Shauntelle Benjamin will mark the pandemic as a season of self-discovery.
After wowing audiences in the national Book of Mormon tour in 2019, like most people Benjamin spent most of last year indoors. Watching George Floyd’s murder and the resulting global protests were a moment of truth for the versatile performer.
“Black Lives Matter was the tipping point that led to me finally getting assessed for ADHD. That diagnosis changed my life,” Benjamin says.
“I now understand why I always feel like I’m hiding a lot of my excitement and investment in projects. I’m generally more excited about projects than a neurotypical person because creativity equals dopamine. It’s simple, really.”
Benjamin continues, “I also understand why it might not look like I’m as excited as I am about projects—I’ve been taught it’s not socially acceptable to be so exuberant. Like any femme taught to be submissive to avoid being called bossy, I’ve been taught to look calm while my creative thoughts run at a million miles per hour.”
Black and brown people have long been known to adapt to codes of behaviour. Living as minorities means we are required to conform to strategies of survival that often feel like a betrayal of our true selves, as Benjamin, who also works as a psychologist, has discovered.
“I’ve learned I need more people of colour in my life to feel more me (instead of avoiding people of colour to be an “acceptable black woman” in my community), and I need people who experience neurodivergence to remind me I’m allowed to be as excited or disappointed as I feel, and that I’m not alone with the struggles of neurodivergence in a world designed for neurotypical people,” they say.
Benjamin’s personal reflections have resulted in her also realising she’s genderfluid.
“They/she pronouns are much more comfortable, though I still largely prefer to present as femme. My body is not the problem: the problem is how others decide what or who I must be based on a single word: woman.”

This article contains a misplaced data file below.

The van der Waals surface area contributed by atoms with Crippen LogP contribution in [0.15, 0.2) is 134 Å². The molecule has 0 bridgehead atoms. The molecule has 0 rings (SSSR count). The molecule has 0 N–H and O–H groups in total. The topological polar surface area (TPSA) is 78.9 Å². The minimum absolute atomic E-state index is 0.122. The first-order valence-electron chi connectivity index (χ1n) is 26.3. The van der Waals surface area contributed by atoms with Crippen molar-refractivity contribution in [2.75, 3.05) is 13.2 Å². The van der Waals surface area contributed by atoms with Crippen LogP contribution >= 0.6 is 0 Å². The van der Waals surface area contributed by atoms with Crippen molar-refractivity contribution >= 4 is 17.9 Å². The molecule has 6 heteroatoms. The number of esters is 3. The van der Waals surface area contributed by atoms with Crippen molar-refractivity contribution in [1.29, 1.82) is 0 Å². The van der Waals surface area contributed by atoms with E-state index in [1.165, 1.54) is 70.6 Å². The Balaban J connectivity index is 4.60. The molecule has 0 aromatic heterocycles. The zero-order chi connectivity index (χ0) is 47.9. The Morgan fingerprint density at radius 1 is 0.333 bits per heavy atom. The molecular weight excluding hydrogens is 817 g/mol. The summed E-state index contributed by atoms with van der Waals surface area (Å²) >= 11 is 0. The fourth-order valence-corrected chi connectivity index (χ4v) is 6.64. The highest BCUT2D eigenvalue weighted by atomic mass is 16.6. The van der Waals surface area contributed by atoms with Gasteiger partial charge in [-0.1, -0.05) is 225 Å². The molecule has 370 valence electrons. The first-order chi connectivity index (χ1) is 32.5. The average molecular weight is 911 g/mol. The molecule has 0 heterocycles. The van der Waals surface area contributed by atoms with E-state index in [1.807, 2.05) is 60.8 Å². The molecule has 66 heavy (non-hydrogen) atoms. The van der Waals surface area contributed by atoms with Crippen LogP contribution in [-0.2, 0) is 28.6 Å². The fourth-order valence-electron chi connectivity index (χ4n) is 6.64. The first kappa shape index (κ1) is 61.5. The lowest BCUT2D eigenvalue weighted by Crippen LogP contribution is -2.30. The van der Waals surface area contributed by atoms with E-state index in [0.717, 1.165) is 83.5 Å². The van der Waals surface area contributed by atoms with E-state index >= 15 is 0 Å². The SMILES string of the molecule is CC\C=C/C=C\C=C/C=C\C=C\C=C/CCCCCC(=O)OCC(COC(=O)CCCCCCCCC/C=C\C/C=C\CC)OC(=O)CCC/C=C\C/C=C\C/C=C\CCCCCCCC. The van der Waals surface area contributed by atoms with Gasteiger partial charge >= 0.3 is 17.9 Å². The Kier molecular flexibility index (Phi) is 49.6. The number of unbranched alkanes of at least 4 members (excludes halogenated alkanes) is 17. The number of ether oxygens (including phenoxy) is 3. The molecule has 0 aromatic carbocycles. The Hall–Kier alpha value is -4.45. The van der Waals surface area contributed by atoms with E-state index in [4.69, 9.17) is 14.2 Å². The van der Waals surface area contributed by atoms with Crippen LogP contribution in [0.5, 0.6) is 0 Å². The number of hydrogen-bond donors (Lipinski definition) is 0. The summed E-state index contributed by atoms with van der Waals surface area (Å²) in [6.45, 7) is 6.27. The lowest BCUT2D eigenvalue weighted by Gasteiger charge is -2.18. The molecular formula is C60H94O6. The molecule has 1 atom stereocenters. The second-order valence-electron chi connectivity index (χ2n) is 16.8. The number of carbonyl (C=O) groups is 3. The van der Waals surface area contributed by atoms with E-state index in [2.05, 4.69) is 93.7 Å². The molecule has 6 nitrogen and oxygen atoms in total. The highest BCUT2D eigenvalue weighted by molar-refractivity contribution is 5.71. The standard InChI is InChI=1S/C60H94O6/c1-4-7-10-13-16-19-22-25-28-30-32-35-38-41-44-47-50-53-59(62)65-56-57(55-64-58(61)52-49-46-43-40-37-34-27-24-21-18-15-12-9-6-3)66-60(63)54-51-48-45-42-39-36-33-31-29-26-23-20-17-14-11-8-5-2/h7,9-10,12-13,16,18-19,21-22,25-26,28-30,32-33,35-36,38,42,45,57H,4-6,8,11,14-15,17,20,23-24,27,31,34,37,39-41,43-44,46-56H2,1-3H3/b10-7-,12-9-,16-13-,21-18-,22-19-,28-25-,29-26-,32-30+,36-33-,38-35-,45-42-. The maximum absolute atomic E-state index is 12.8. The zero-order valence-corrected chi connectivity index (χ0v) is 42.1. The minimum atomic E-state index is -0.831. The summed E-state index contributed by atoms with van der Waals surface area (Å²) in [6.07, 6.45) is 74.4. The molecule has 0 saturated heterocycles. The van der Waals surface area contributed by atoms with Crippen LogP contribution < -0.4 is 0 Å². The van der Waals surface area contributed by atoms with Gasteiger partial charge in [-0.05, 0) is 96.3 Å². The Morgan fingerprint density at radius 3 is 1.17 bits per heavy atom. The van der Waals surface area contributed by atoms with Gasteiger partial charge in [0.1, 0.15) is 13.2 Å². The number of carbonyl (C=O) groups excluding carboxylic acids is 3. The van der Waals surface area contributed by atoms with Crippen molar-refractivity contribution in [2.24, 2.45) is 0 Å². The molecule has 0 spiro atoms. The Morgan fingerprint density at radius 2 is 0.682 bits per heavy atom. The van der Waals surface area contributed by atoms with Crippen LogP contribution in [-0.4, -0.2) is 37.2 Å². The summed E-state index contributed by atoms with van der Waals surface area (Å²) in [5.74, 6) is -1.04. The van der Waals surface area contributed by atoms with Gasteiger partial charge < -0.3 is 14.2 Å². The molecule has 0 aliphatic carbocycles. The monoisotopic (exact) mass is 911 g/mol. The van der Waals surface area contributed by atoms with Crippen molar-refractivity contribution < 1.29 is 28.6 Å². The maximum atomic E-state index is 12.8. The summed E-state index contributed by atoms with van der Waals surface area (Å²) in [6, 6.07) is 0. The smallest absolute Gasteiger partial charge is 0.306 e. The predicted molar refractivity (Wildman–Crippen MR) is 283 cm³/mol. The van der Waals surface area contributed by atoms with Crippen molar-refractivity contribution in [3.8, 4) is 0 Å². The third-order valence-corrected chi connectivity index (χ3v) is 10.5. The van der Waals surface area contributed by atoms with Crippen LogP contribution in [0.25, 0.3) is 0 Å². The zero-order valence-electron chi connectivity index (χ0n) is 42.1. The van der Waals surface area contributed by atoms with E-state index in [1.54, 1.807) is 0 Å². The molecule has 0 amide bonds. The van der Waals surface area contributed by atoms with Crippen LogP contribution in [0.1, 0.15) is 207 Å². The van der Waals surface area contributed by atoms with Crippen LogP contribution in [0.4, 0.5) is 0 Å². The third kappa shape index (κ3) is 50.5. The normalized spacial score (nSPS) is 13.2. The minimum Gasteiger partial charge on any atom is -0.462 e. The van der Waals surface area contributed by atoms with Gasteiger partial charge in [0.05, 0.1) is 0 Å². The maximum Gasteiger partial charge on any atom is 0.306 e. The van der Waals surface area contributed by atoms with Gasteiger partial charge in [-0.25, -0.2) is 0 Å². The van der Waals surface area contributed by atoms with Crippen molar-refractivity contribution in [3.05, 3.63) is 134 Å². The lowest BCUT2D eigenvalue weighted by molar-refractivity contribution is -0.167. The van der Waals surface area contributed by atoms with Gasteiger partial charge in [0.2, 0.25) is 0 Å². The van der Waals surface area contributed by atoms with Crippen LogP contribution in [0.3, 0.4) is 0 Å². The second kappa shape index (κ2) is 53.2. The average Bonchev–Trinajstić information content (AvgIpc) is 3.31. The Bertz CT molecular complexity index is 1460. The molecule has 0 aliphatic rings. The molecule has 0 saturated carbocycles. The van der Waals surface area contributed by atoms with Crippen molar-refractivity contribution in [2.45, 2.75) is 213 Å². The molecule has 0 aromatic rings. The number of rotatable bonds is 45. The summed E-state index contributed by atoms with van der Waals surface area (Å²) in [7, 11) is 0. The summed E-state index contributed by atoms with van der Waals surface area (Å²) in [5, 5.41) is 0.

The multi-hyphenate talent maintains their artistic discipline is much like their gender and sexuality.
“Constantly in flux, constantly questioned, rarely settled on,” they say. “I’m an actor, writer, voice-over artist and physical performer, a singer and a quester for truth. Sometimes I’m none of those and unsure of what I am, and that’s fine too.”
In addition to the devastating effects of the pandemic, Benjamin also says Black and brown people have had to deal with disingenuous lip service from commercial brand opportunists post-Black Lives Matter.
“It’s been a time in which every man and his dog (though not the dogs, cause puppers are wonderful) had something to say about how important Black lives are. That continued for about two weeks, then we went back to business as usual,’ they say.
‘For about a month (last year), I went through casting after casting and request after request – as an actor, writer and psychologist—to be the face of varying products that had to be out immediately to capitalise on the movement while it was important. All because now Black lives are of ‘value’, i.e. marketers picked up that a Black face will bring in money.”
Benjamin continues to write at their Words With Colour website in addition to working on their PhD. They’re also brainstorming ways to foster industry relationships for culturally diverse performers as lockdowns start lifting.
“I have plans I’m developing for ways to engage more with people of colour in the Australian arts, very early planning stages stuff,” she says.